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Definition of Coercion

Coercion

  1. The act or process of coercing.
  2. The application to another of either physical or moral force. When the force is physical, and cannot be resisted, then the act produced by it is a nullity, so far as concerns the party coerced. When the force is moral, then the act, though voidable, is imputable to the party doing it, unless he be so paralyzed by terror as to act convulsively. At the same time coercion is not negatived by the fact of submission under force. "Coactus volui" (I consented under compulsion) is the condition of mind which, when there is volition forced by coercion, annuls the result of such coercion.

Coercion Quotations

A journey is a person in itself; no two are alike. And all plans, safeguards, policing, and coercion are fruitless. We find that after years of struggle that we do not take a trip; a trip takes us.
John Steinbeck

The principle that human nature, in its psychological aspects, is nothing more than a product of history and given social relations removes all barriers to coercion and manipulation by the powerful.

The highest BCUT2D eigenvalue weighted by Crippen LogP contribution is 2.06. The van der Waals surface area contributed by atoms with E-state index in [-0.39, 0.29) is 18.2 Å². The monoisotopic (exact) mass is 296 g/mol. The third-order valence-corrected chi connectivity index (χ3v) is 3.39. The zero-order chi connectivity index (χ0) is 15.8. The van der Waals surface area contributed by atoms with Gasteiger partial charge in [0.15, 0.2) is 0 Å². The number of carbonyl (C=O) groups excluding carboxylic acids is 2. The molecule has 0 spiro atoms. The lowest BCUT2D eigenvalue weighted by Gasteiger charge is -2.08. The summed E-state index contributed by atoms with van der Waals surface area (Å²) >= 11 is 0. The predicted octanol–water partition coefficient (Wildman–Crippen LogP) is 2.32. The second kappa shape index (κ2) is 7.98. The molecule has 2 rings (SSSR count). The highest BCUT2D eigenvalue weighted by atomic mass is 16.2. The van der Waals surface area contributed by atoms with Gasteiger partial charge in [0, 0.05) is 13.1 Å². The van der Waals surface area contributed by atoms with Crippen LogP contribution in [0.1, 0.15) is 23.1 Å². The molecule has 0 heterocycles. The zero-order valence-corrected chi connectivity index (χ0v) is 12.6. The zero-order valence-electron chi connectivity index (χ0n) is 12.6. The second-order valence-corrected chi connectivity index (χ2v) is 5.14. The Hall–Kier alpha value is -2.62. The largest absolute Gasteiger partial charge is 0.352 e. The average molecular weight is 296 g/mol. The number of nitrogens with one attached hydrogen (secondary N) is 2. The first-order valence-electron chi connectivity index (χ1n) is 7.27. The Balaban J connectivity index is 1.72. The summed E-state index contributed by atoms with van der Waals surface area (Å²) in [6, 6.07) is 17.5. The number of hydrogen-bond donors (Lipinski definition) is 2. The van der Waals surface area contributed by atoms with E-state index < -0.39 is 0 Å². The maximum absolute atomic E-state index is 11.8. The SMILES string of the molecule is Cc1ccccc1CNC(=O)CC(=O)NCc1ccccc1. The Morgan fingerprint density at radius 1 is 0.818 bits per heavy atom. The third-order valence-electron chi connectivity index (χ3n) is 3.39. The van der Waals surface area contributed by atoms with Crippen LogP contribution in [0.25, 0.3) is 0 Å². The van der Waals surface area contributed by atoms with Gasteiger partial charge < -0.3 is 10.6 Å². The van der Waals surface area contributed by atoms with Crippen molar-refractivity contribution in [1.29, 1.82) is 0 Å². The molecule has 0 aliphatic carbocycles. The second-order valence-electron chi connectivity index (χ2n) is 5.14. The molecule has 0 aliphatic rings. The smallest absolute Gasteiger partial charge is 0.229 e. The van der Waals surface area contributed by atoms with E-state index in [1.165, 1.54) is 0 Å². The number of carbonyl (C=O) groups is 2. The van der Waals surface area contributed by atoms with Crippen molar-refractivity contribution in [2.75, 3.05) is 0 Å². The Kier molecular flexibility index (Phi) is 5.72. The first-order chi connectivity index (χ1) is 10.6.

Noam Chomsky

If we wish to preserve a free society, it is essential that we recognize that the desirability of a particular object is not sufficient justification for the use of coercion.
Friedrich August von Hayek

Dialectic thought is an attempt to break through the coercion of logic by its own means.
Theodor Adorno

The Founders recognized that Government is quite literally a necessary evil, that there must be opposition, between its various branches, and between political parties, for these are the only ways to temper the individual's greed for power and the electorates' desires for peace by submission to coercion or blandishment.
David Mamet
More "Coercion" Quotations

Coercion Translations

coercion in German is Zwang
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